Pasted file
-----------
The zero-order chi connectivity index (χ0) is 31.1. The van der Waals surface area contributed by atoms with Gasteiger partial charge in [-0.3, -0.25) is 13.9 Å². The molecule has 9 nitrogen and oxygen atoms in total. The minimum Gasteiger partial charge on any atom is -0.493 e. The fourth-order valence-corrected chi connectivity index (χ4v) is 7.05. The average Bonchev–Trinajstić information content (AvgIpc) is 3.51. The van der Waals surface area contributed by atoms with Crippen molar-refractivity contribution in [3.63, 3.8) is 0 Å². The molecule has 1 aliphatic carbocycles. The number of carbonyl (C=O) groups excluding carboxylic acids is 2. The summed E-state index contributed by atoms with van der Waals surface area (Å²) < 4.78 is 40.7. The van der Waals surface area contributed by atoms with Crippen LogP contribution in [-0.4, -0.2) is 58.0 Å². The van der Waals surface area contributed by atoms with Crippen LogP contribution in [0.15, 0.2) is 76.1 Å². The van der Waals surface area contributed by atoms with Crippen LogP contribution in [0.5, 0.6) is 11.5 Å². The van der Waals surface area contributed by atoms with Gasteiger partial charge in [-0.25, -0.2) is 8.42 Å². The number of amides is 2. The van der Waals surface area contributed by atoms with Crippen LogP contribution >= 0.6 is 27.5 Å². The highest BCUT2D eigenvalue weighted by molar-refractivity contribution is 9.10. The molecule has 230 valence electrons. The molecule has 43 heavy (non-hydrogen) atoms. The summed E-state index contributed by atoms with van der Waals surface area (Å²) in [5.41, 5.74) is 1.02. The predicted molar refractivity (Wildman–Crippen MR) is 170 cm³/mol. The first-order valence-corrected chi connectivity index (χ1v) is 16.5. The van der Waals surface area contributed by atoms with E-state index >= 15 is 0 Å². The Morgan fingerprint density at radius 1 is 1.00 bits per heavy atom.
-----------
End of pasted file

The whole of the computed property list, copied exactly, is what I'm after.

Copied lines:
The zero-order chi connectivity index (χ0) is 31.1. The van der Waals surface area contributed by atoms with Gasteiger partial charge in [-0.3, -0.25) is 13.9 Å². The molecule has 9 nitrogen and oxygen atoms in total. The minimum Gasteiger partial charge on any atom is -0.493 e. The fourth-order valence-corrected chi connectivity index (χ4v) is 7.05. The average Bonchev–Trinajstić information content (AvgIpc) is 3.51. The van der Waals surface area contributed by atoms with Crippen molar-refractivity contribution in [3.63, 3.8) is 0 Å². The molecule has 1 aliphatic carbocycles. The number of carbonyl (C=O) groups excluding carboxylic acids is 2. The summed E-state index contributed by atoms with van der Waals surface area (Å²) < 4.78 is 40.7. The van der Waals surface area contributed by atoms with Crippen LogP contribution in [-0.4, -0.2) is 58.0 Å². The van der Waals surface area contributed by atoms with Crippen LogP contribution in [0.15, 0.2) is 76.1 Å². The van der Waals surface area contributed by atoms with Crippen LogP contribution in [0.5, 0.6) is 11.5 Å². The van der Waals surface area contributed by atoms with Gasteiger partial charge in [-0.25, -0.2) is 8.42 Å². The number of amides is 2. The van der Waals surface area contributed by atoms with Crippen LogP contribution >= 0.6 is 27.5 Å². The highest BCUT2D eigenvalue weighted by molar-refractivity contribution is 9.10. The molecule has 230 valence electrons. The molecule has 43 heavy (non-hydrogen) atoms. The summed E-state index contributed by atoms with van der Waals surface area (Å²) in [5.41, 5.74) is 1.02. The predicted molar refractivity (Wildman–Crippen MR) is 170 cm³/mol. The first-order valence-corrected chi connectivity index (χ1v) is 16.5. The van der Waals surface area contributed by atoms with E-state index >= 15 is 0 Å². The Morgan fingerprint density at radius 1 is 1.00 bits per heavy atom.